# Counterexample to Sard Theorem for a not-C1 map

Is there a function $f: \mathbb{R} \rightarrow \mathbb{R}$ which is differentiable but not $C^{1}$, such that the image of the points where $f'(x) = 0$ has measure bigger than 0? If the answer is no, is it possible to find such an $f$ without requiring that it is everywhere differentiable?

-
As a side remark: Sard himself remarked in his paper that if the domain has dimension $n \geq 2$, the regularity condition in his theorem is sharp: that is if $f\in C^m(\mathbb{R}^n,\mathbb{R})$ with $m < n$, the set of critical values may have measure bigger than 0. See projecteuclid.org/euclid.dmj/1077489217 –  Willie Wong Nov 21 '12 at 9:41
That's true, but it concerns $C^{m}$-regularity, I was wondering what happens for the intermediate case of a derivative which is not necessarily continuous. –  Fabio Nov 21 '12 at 11:30

No, such functions do not exist. More precisely, let $f:\mathbb R\to\mathbb R$ be an arbitrary function, $\Sigma$ is the set of $x\in\mathbb R$ such that $f'(x)$ exists and equals 0. Then $f(\Sigma)$ has measure 0.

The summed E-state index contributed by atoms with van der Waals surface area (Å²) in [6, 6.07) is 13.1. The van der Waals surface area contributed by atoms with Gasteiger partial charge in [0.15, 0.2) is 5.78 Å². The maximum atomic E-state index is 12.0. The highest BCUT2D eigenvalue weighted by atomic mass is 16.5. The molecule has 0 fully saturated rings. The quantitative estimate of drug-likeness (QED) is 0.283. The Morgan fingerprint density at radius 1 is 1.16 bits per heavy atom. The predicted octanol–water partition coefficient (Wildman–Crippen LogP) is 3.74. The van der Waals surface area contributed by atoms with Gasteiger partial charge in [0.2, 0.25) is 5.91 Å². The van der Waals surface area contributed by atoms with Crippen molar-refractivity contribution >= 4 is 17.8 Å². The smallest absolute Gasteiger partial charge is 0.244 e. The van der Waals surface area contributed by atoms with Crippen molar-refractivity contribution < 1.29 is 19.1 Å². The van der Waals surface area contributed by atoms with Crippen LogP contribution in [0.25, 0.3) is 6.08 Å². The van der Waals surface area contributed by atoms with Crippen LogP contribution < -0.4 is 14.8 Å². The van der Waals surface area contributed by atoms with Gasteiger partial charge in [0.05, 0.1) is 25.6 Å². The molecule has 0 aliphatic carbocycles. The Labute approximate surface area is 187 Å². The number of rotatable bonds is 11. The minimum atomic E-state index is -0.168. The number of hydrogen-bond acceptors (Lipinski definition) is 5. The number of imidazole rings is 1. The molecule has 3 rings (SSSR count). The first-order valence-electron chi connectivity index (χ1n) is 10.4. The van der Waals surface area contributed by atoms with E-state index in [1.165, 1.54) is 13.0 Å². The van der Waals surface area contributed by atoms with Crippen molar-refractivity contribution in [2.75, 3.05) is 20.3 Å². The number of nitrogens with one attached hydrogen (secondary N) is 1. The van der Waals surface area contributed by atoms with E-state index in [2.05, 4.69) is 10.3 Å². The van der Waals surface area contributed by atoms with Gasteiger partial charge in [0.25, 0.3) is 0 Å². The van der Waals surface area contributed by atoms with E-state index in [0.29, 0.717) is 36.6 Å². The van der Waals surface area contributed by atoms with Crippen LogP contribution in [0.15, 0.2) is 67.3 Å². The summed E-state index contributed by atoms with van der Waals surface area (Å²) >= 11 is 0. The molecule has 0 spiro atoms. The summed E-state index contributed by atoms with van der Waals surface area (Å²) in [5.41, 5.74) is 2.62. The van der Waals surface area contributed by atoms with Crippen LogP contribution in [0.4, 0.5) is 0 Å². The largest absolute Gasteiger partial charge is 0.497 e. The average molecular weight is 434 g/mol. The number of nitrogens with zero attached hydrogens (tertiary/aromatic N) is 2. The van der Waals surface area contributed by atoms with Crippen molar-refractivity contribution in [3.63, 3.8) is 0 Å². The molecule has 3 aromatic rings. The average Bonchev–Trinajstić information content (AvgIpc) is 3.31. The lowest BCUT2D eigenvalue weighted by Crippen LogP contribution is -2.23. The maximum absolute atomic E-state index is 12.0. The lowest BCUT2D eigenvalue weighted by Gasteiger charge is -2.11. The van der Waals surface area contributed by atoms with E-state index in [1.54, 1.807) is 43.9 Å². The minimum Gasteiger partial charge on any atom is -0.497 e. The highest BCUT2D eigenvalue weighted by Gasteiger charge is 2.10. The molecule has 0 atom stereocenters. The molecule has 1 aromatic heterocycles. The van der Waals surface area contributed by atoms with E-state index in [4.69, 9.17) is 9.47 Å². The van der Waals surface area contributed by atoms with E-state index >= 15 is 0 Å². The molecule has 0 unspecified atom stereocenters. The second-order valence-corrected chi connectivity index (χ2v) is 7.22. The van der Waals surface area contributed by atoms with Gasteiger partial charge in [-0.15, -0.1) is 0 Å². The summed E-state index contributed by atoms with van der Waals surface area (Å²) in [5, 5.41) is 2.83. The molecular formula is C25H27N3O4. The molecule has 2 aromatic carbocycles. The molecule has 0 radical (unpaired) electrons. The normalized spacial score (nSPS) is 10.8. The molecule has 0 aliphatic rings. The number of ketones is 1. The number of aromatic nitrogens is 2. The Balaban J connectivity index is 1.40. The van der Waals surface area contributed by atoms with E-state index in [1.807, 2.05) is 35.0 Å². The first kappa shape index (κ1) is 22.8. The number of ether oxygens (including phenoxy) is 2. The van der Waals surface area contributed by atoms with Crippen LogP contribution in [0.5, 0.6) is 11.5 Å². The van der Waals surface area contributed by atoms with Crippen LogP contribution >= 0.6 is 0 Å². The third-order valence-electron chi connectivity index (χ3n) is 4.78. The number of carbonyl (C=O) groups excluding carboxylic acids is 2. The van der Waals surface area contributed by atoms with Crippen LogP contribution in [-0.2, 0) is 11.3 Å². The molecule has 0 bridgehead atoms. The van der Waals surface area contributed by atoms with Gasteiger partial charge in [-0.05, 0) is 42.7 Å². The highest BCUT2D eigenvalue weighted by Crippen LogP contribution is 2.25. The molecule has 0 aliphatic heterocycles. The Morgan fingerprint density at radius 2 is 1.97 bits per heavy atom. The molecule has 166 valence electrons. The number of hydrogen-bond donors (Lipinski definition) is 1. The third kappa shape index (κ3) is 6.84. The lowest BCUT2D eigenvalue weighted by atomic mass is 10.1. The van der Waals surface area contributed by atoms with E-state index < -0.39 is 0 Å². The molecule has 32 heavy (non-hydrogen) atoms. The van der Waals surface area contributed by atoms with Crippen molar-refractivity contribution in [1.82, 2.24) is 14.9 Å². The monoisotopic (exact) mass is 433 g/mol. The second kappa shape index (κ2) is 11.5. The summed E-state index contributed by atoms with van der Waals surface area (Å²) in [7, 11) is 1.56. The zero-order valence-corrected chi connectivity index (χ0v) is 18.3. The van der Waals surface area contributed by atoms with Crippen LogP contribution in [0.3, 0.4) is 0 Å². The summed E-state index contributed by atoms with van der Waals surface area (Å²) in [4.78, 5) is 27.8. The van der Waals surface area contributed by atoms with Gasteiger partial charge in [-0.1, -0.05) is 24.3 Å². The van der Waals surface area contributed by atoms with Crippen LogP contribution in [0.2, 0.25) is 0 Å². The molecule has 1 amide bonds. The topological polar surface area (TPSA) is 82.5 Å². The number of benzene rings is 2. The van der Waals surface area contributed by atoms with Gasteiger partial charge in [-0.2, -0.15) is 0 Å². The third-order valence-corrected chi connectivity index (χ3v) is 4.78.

By countable subadditivity of measure, we may assume that the domain of $f$ is $[0,1]$ rather that $\mathbb R$. Fix an $\varepsilon>0$. For every $x\in\Sigma$ there exists a subinterval $I_x\ni x$ of $[0,1]$ such that $f(5I_x)$ is contained in an interval $J_x$ with $m(J_x)<\varepsilon m(I_x)$. Here $m$ denotes the Lebesgue measure and $5I_x$ the interval 5 times longer than $I_x$ with the same midpoint. Now by Vitali Covering Lemma there exists a countable collection $\{x_i\}$ such that the intervals $I_{x_i}$ are disjoint and the intervals $5I_{x_i}$ cover $\Sigma$. Since $I_{x_i}$ are disjoint, we have $\sum m(I_{x_i})\le 1$. Therefore $f(\Sigma)$ is covered by intervals $J_{x_i}$ whose total measure is no greater than $\varepsilon$. Since $\varepsilon$ is arbitrary, it follows that $f(\Sigma)$ has measure 0.
@Fabio: Just take $I_x=(x-\delta/5,x+\delta/5)$ where $\delta$ is such that $|f(y)-f(x)|/|y-x|<\varepsilon/5$ whenever $|y-x|<\delta$. The existence of such $\delta=\delta(x,\varepsilon)$ is essentially the definition of $f'(x)=0$. –  Sergei Ivanov Nov 21 '12 at 15:36